108 vs. 130 and 128. This was Canada’s vote count after the June 17th United Nations Security Council (UNSC) vote against Norway and Ireland.
The five-year campaign to get Canada back on the security council has ultimately failed, just shy of 20 votes. We as Canadians had high hopes, hoping to return to the table to help influence global policy to pave a better path forward. But Norway and Ireland—both of whom were campaigning nearly a decade before Canada jumped onto the campaign path—had crafted a much more forward-looking and coherent foreign policy, have provided larger amounts to foreign international development compared to Canada, and have been more present and involved in UN-related discussions, especially in the area of peacekeeping.
However, as with any failure, there’s an opportunity to take this as a lesson and learn from our mistakes. Prior to this vote, foreign policy hardly ever broke the top 10 priorities for Canadian voters based on a recent article written by CounterPunch Magazine. However, in recent days more Canadians were disheartened by the loss of the UNSC vote and have gone as far as creating a campaign through the Canadian Foreign Policy Institute (CFPI) urging Prime Minister Trudeau to fundamentally reassess Canadian foreign policy.
One of the beliefs behind the loss is Canada’s over reliance on Washington to drive foreign policy and falling in lockstep with their positions and stances. This was a failure that was highlighted back in 2010 with the Stephen Harper bid for a UNSC seat which ultimately failed. The clear signal that global leaders are sending to Canada is that Canada needs to find its identity once again. We were once seen as a peacekeeping nation, a pluralist society, a country that was proud of our ability to stand for what was right and to voice our concerns when allies and other countries were doing things seen as wrong. But since then, we’ve seemed to have lost our identity. We’ve lost what makes us Canada. We’ve become entrenched with visuals and appeasing our friends even when we know our friends are wrong.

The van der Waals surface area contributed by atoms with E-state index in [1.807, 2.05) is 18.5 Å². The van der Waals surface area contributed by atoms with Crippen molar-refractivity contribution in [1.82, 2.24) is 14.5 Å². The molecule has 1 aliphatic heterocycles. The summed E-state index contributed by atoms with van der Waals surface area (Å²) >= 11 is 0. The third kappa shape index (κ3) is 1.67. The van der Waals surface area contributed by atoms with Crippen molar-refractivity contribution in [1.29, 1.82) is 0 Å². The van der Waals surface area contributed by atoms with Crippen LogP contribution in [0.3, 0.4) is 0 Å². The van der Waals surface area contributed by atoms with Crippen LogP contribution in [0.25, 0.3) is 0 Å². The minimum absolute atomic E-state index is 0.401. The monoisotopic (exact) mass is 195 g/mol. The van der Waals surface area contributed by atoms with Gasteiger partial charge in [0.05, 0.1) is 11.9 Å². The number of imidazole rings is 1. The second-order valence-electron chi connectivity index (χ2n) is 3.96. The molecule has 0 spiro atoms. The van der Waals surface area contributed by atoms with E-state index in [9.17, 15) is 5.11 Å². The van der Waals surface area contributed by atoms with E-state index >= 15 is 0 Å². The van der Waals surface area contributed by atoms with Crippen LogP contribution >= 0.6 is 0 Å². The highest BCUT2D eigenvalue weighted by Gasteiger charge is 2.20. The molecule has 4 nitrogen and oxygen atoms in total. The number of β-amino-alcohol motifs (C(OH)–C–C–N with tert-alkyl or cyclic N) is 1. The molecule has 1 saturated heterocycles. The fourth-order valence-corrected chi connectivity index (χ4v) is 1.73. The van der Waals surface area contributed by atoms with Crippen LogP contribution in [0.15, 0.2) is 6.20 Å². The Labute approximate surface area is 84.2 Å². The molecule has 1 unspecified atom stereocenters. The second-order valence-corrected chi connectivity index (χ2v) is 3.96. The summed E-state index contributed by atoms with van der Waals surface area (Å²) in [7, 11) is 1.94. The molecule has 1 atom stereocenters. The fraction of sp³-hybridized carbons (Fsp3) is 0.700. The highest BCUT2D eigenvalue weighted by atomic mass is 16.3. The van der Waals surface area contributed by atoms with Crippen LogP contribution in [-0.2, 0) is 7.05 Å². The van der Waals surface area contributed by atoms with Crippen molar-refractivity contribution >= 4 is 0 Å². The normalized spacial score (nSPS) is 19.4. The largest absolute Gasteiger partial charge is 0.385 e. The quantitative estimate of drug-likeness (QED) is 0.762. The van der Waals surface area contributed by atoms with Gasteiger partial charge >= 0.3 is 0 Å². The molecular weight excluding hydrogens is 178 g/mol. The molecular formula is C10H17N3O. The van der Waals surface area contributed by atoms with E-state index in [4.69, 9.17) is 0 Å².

But now is the time for Canada to shed the skin of others and wear our own skin high and proud. Now is the time to rediscover our identity and stay true to it. Now is the time to stand tall and stand for people all around the world while others run and turn inward. Now is the time to build back Canada better.
This can all start with our international response to COVID-19. We need to ensure that vaccines are accessible to all and that means Canada needs to commit much more to the global response than the current $850 million pledged. Vaccine procurement for Low-Middle Income Countries (LMIC) will cost anywhere between $24-60 billion, with estimates that the final amount will fall closer to the latter. We also need to ensure that our support for economic recovery globally is strong and proactive by leveraging our nation’s strong innovation and health sectors. We must not allow a defeat at the voting table to curb our commitment and willingness to play our part in the global response.
Without our continued commitment to ending poverty, millions of people in developing countries will pay the price of our disengagement. Canada thrives when we work collectively to extend a helping hand to our neighbours, allies and friends.
Let’s continue to show that as the EWB community-we care! Let’s show the world that CANADA Cares! With your help, we can help reform Canada’s foreign policy and this is the first of many steps that we can take!